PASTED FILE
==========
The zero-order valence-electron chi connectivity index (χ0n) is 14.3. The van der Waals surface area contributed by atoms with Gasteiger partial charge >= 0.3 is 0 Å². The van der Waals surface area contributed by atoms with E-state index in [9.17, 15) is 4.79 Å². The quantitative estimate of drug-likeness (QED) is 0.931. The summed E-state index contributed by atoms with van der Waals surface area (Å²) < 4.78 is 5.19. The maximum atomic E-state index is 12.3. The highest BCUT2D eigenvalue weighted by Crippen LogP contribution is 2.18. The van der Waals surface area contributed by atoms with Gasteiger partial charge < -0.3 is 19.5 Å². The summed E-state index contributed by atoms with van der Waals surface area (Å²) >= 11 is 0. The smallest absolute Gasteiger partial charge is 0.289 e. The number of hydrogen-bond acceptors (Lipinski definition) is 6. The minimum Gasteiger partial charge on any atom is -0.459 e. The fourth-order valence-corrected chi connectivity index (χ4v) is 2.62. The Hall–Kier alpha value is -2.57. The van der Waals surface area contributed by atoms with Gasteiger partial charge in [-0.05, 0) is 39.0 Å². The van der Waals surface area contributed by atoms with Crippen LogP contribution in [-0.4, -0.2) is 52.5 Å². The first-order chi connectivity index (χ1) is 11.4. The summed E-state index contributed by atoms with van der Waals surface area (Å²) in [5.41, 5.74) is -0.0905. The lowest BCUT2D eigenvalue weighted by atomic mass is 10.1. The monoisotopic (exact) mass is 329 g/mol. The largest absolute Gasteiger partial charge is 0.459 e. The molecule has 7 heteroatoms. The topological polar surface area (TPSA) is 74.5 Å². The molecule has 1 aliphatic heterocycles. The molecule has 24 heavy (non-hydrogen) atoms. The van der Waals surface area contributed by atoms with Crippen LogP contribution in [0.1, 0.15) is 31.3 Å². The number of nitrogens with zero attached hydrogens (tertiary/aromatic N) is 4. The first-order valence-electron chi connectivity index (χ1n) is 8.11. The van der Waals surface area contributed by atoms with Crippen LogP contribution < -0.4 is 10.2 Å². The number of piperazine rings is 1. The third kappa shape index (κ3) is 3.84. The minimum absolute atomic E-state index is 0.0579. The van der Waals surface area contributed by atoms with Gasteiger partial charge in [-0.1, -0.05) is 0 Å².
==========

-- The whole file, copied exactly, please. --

The zero-order valence-electron chi connectivity index (χ0n) is 14.3. The van der Waals surface area contributed by atoms with Gasteiger partial charge >= 0.3 is 0 Å². The van der Waals surface area contributed by atoms with E-state index in [9.17, 15) is 4.79 Å². The quantitative estimate of drug-likeness (QED) is 0.931. The summed E-state index contributed by atoms with van der Waals surface area (Å²) < 4.78 is 5.19. The maximum atomic E-state index is 12.3. The highest BCUT2D eigenvalue weighted by Crippen LogP contribution is 2.18. The van der Waals surface area contributed by atoms with Gasteiger partial charge < -0.3 is 19.5 Å². The summed E-state index contributed by atoms with van der Waals surface area (Å²) >= 11 is 0. The smallest absolute Gasteiger partial charge is 0.289 e. The number of hydrogen-bond acceptors (Lipinski definition) is 6. The minimum Gasteiger partial charge on any atom is -0.459 e. The fourth-order valence-corrected chi connectivity index (χ4v) is 2.62. The Hall–Kier alpha value is -2.57. The van der Waals surface area contributed by atoms with Gasteiger partial charge in [-0.05, 0) is 39.0 Å². The van der Waals surface area contributed by atoms with Crippen LogP contribution in [-0.4, -0.2) is 52.5 Å². The first-order chi connectivity index (χ1) is 11.4. The summed E-state index contributed by atoms with van der Waals surface area (Å²) in [5.41, 5.74) is -0.0905. The lowest BCUT2D eigenvalue weighted by atomic mass is 10.1. The monoisotopic (exact) mass is 329 g/mol. The largest absolute Gasteiger partial charge is 0.459 e. The molecule has 7 heteroatoms. The topological polar surface area (TPSA) is 74.5 Å². The molecule has 1 aliphatic heterocycles. The molecule has 24 heavy (non-hydrogen) atoms. The van der Waals surface area contributed by atoms with Crippen LogP contribution in [0.1, 0.15) is 31.3 Å². The number of nitrogens with zero attached hydrogens (tertiary/aromatic N) is 4. The first-order valence-electron chi connectivity index (χ1n) is 8.11. The van der Waals surface area contributed by atoms with Crippen LogP contribution < -0.4 is 10.2 Å². The number of piperazine rings is 1. The third kappa shape index (κ3) is 3.84. The minimum absolute atomic E-state index is 0.0579. The van der Waals surface area contributed by atoms with Gasteiger partial charge in [-0.1, -0.05) is 0 Å².